Grandma Got Run Over By A Reindeer

December 3, 2019

A Christmas Classic?


We know that the Christmas season is upon us when the calendar flips to December and those wonderful holiday songs waft nostalgic from the radio. And no song quite embraces the joyful Noel spirit more than… Grandma Got Run Over By a Reindeer.

It all began in December 1978 when songwriter/performer Randy Brooks sang the song during a live show at the Hyatt Lake Tahoe with the husband and wife duo of Elmo and Patsy Trigg Shropshire. The pair asked for – and received – a tape recording of the song from Brooks after the show. The next year the duo recorded the song and began selling the record during their performances.
As much as we can hope this 1979 novelty song will go away it has actually increased in popularity over the years.

From there things spiraled out of control.

Elmo and patsy

Elmo and Patsy Trigg Shropshire

By the early 1980’s the song was being played on radio stations during the holiday season. Its popularity on the rise and the records sold out, it has been re-pressed and re-released several times.

The public continues to be split on whether the song is loved or hated. From the Infallible Wikipedia:

“Edison Media Research and Pinnacle Media Worldwide independently survey radio listeners on which Christmas songs they like and dislike. In both surveys, results of which were reported in 2007, the only song that reached the top of both liked and disliked lists was ‘Grandma Got Run Over by a Reindeer.’ Its ‘loved’ ratings in the Edison and Pinnacle polls were relatively high—47 and 32 percent, respectively—but so were the ‘hate’ or ‘dislike’ ratings—17 and 22 percent.

A major Washington, D.C. radio station, WASH (97.1 FM), dropped the song from its playlist. ‘It was too polarizing,’ says Bill Hess, program director. ‘It wasn’t strong, except with a few people, and it had a lot of negatives.’ The song also gained notoriety at Davenport, Iowa radio station WLLR in 1985 when a disc jockey played the song 27 times back-to-back during the morning show before station management was able to stop him. The disc jockey, who was suspended, was reportedly depressed and upset that a co-worker had left employment at the station to work out-of-state.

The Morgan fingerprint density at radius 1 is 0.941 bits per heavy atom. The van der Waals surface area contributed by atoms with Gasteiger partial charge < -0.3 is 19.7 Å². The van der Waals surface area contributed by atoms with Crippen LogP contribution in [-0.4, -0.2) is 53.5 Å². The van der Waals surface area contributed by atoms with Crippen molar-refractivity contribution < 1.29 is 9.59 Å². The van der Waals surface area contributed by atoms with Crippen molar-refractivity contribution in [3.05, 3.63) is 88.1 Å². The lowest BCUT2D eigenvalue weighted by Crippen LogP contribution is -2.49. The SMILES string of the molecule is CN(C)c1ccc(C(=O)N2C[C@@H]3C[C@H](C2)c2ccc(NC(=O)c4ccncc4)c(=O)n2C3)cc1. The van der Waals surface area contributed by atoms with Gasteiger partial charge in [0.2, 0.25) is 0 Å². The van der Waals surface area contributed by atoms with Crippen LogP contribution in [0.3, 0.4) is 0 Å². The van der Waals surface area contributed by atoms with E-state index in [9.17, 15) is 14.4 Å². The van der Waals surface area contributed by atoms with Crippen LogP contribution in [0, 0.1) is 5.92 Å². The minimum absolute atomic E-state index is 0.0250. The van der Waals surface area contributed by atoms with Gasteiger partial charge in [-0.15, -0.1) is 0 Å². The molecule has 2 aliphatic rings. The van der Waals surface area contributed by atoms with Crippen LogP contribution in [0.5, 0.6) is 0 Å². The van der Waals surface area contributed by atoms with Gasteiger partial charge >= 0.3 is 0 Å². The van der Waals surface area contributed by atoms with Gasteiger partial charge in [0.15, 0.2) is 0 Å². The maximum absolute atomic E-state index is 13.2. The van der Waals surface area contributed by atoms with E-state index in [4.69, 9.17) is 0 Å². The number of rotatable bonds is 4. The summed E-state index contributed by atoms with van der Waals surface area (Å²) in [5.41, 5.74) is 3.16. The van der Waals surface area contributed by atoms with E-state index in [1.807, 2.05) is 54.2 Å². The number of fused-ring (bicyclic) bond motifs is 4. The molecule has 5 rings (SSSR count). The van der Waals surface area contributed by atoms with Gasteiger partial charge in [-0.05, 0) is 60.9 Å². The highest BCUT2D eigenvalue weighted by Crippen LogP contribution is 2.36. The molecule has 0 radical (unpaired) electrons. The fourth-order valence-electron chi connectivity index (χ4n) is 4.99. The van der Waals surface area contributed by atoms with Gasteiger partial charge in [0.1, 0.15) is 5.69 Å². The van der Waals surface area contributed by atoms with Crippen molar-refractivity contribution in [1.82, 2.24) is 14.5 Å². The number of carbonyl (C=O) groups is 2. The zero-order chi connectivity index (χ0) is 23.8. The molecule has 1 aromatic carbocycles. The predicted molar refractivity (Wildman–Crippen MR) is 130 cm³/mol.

Shropshire claims it is ‘a beloved holiday favorite.’ The video of the song was ‘a holiday staple on MTV for many seasons.’ It has been ‘incorporated into talking toys and a musical greeting card.’ ‘My royalties are four or five times what they were’ 20 years ago, claims Elmo, who performs the song with his bluegrass group year-round. ‘A lot of younger people say it’s not really Christmas until they hear it.’”


Songwriter Randy Brooks with Santa

When I first heard it – sometime in the early 80’s – I was amused. It did have a catchy tune and unusual premise. But upon listening to the lyrics I was appalled by the macabre theme wrapped up in a happy sounding jingle. For me, the song lands firmly in the dislike category and I will switch radio stations whenever it comes on.

For today’s Tuesday Newsday, however, I am taking one for the team so that my loyal readers can know the story behind the worst ‘holiday’ song ever.

Normally, I would put a link to a video up so you can experience the song first hand. Not doing that. Instead, here are the lyrics which do support my supposition that this is NOT a joyful Christmas classic:

Grandma got run over by a reindeer
Walking home from our house Christmas eve
You can say there’s no such thing as Santa
But as for me and grandpa we believe
She’d been drinking too much eggnog
And we begged her not to go
But she forgot her medication
And she staggered out the door into the snow
When we found her Christmas morning
At the scene of the attack
She had hoof-prints on her forehead
And incriminating Claus marks on her back
Chorus: Grandma got run over by a reindeer
Walking home from our house Christmas eve
You can say there’s no such thing as Santa
But as for me and grandpa we believe
Now we’re all so proud of grandpa
He’s been taking this so well
See him in there watching football
Drinking beer and playing cards with cousin Mel
It’s not Christmas without Grandma
All the family’s dressed in black
And we just can’t help but wonder
Should we open up her gifts
Or send them back (send them back)
Now the goose is on the table
And the pudding made of fig
And the blue and silver candles
That would just have matched the hair on grandma’s wig
I’ve warned all my friends and neighbors
Better watch out for yourselves
They should never give a license
To a man who drives a sleigh
And plays with elves

For those of you who ARE glutton’s for punishment and want this ear worm in your head for weeks, here’s the video and, of course, a link to the Infallible Wikipedia article. I’ve also included one about Randy Brooks, the songwriter, as his tales from his childhood and how his family inspired the song is worth a read.

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